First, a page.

How to Use a 6-Speed Automatic Transmissionby Shawn McClain
A 6-speed automatic transmission uses six different drive gears to give you the best combination of fuel economy and power, as determined by the manufacturer. Since the transmission is automatic, the car determines when it needs to change gears and does it for you--all you have to do is drive the car. Automatic transmissions are easier to use than manual transmissions, where you have to manually change gears, at the expense of a little control over how your car accelerates and brakes.
Push the button on the shifter handle to release the lock. This will enable you to move the shifter to the desired setting.
Move the shifter to the "D," or drive, position to drive the car. When you step on the gas pedal, the car will shift into the proper gear, of the six available gears, without you having to do anything. As your accelerate, the transmission will move you through the gears, from first (low) to sixth (high).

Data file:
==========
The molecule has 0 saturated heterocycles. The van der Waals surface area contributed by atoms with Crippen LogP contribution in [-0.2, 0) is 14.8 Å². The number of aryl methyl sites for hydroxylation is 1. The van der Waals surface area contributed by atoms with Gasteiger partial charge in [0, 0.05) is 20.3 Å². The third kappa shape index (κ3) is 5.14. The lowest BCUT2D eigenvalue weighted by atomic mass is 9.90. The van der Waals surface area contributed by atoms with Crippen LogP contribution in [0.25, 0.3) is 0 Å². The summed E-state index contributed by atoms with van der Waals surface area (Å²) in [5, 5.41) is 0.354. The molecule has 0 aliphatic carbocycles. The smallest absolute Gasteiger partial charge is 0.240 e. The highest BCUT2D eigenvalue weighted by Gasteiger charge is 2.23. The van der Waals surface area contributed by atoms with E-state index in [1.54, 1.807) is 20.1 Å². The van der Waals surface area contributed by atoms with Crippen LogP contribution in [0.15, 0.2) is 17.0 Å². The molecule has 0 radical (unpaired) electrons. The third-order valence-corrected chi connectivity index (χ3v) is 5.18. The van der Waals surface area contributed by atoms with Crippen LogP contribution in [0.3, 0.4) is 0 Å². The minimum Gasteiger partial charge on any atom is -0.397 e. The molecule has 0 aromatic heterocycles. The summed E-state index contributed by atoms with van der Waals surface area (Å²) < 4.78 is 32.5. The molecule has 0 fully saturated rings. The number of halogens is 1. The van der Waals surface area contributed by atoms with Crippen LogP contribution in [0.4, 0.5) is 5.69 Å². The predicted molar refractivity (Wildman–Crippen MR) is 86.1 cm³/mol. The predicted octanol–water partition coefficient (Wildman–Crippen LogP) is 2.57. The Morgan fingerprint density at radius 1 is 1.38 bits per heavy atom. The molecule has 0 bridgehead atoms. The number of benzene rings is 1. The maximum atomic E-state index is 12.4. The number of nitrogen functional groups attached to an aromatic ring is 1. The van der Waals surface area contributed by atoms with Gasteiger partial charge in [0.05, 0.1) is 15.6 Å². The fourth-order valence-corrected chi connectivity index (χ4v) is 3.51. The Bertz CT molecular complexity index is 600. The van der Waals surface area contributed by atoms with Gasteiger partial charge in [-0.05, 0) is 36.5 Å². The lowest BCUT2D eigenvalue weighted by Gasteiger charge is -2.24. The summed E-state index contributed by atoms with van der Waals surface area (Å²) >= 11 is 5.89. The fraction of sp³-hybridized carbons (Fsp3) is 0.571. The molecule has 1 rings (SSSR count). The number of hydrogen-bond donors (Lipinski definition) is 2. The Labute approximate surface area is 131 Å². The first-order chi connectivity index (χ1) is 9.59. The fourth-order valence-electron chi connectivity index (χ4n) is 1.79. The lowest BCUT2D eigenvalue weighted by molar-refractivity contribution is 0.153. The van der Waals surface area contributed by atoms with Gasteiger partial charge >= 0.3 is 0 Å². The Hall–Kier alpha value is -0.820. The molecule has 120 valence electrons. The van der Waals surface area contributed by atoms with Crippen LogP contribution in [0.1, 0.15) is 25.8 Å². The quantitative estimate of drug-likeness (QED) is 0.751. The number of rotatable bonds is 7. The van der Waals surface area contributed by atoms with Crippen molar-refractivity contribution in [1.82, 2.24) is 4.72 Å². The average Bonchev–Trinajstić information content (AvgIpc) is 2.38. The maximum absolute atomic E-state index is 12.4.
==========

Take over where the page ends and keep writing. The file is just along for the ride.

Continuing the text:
Pull the shifter to the "R," or reverse, position when you need to move the car backwards. There is only one reverse gear, so you can only go so fast.
Move the shifter to the "N," or neutral, position when you need to disengage the engine from the drive wheels. There are only a handful of situations where you would want to do this, like when you need to roll the car without it being on.
Place the shifter in the "P," or park, position when you want to park the car. Always engage the parking brake and move you foot from the brake pedal before you put the car into park, to avoid putting the entire weight of the car on your transmission.
Put the shifter into the "L," "1," "2" or "3" positions, which may or may not be options on your particular model of 6-speed car, to force the car into a lower gear. This can be advantageous when you are climbing steep hills, getting rolling on icy roads, or pulling something out of a ditch.
Shawn McClain has spent over 15 years as a journalist covering technology, business, culture and the arts. He has published numerous articles in both national and local publications, and online at various websites. He is currently pursuing his master's degree in journalism at Clarion University.